Carapaz may have been in the pink jersey, but the Nibali-Roglic duel continued to be the focus of attention as the Giro reached the end of its second week with a miniature Tour of Lombardy on the shores of Lake Como. As well as dominating the two time trials to that point, Roglic had also seemed immovable in the mountains – except, of course, when deliberately slowing to keep himself out of the pink jersey. With the final Verona time trial yet to come, he was still favoured by many to claim the Giro.
Roglic’s sheen of invincibility began to wear off, however, in the breathless run-in to Como on stage 15, when he was forced to stop with a mechanical problem ahead of the Civiglio. Ordinarily, this would simply have required a quick bike change but Roglic’s Jumbo-Visma team car was nowhere to be seen. It later emerged that his directeurs sportifs had paused for a natural break with only 20km remaining, a most astonishing blunder – a mistake matched only, perhaps, by Jumbo-Visma’s willingness to grant Carapaz so much leeway the previous afternoon.
Roglic commandeered teammate Antwan Tolhoek’s bike for the final part of the stage and though he managed to latch back on, he was distanced when Nibali accelerated on the Civiglio. Worse was to come on the descent as Roglic, riding an unfamiliar machine, rode into a crash barrier.
By day’s end, Roglic had conceded 40 seconds to Nibali and Carapaz. Small change in the grand scheme of things, perhaps, but a sign that his Giro challenge was rapidly losing momentum. The rib injury Roglic sustained in the crash hardly helped his cause, and the downward trend continued on the Mortirolo two days later. Roglic lost a further 1:22 there, and now the duel was between Carapaz and Nibali.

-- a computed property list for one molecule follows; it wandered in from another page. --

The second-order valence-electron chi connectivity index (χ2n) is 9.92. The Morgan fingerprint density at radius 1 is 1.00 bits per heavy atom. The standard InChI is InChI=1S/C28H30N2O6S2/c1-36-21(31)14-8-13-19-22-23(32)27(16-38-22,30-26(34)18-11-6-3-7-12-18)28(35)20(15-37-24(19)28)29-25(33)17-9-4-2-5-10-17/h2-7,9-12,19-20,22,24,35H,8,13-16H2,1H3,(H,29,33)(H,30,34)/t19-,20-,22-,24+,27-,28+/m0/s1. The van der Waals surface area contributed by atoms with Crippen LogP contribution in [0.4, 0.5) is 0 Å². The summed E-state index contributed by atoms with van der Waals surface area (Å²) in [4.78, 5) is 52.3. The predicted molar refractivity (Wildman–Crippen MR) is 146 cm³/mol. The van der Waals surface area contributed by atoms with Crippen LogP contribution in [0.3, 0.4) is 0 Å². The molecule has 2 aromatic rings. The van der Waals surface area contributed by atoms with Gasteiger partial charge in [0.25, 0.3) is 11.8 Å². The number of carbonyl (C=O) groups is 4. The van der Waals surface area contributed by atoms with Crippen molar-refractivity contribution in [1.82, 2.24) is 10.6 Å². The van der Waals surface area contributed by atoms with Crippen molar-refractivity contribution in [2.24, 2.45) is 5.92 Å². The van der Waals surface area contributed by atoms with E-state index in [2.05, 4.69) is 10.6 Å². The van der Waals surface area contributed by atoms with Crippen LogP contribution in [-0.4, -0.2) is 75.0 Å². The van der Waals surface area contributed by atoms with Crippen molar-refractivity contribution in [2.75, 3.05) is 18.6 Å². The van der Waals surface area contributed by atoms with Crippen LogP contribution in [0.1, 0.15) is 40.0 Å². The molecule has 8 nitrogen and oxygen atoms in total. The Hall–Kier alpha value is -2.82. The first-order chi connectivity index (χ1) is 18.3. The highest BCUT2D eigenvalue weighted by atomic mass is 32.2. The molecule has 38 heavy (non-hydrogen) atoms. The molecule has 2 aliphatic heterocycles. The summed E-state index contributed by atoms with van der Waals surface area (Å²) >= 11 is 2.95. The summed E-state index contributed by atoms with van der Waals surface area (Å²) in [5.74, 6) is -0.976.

Landa stays loyal to the Carapaz cause
Mikel Landa sat soft-pedalling on a turbo trainer near the biathlon centre in Anterselva immediately after stage 17, where his almost nonchalant acceleration on the short climb to the finish had splintered the pink jersey group. The Basque came home 12 seconds ahead of his teammate Carapaz, who in turn clipped away in the final kilometre or so to pick up seven seconds on Nibali and Roglic.
A small knot of journalists tightened around Landa as he warmed down. Why, he was asked, had he attacked? Was it to try to get on the podium alongside Carapaz or to try to win the Giro for himself? “For everything,” came the enigmatic response. It was an answer that bore faint echoes of Marlon Brando in The Wild One: “What are you rebelling against, Mikel?” “Whaddaya got?”
Yet while the narrative of Landa as outlaw is a compelling one, it doesn’t stand to up to close scrutiny. He may have yearned for freedom at Astana and Team Sky, but at each team, at least when it really counted on the 2015 Giro and 2017 Tour, Landa acceded to team orders. It’s a curious kind of rebel that always ends up obeying the rules.
In the final week of the Giro, as it quickly became apparent that the unflappable Carapaz had Nibali’s measure in the high mountains, attention gradually turned towards the (potential) enemy within, and the pink jersey found himself fielding repeated questions about whether he had faith in Landa’s loyalty to the cause.
At those daily press conferences, Carapaz calmly defused any suggestion that his coexistence with Landa might develop into a latter-day version of Roche versus Visentini. By then, Landa had already been doing his bit out on the road. When Nibali punched clear on the Mortirolo on stage 16, it was Landa who carefully paced Carapaz back up to him. At San Martino di Castrozza on stage 19, Landa stayed by his leader’s side even when Miguel Angel Lopez attacked in the finale.
On the Manghen on the penultimate stage, it was Landa who helped pace Carapaz clear of Nibali and Roglic. Carapaz returned the favour on the final climb to Monte Avena by helping Landa lift himself onto the podium, for a day at least, though he would ultimately miss out on third place by eight seconds.
Monday’s Il Corriere della Sera paid a rather backhanded compliment to Landa, noting how “the worst captain once again transformed himself into the best gregario.” But then again, he had no choice. Carapaz, with his strength and his composure, had proved himself as the leader.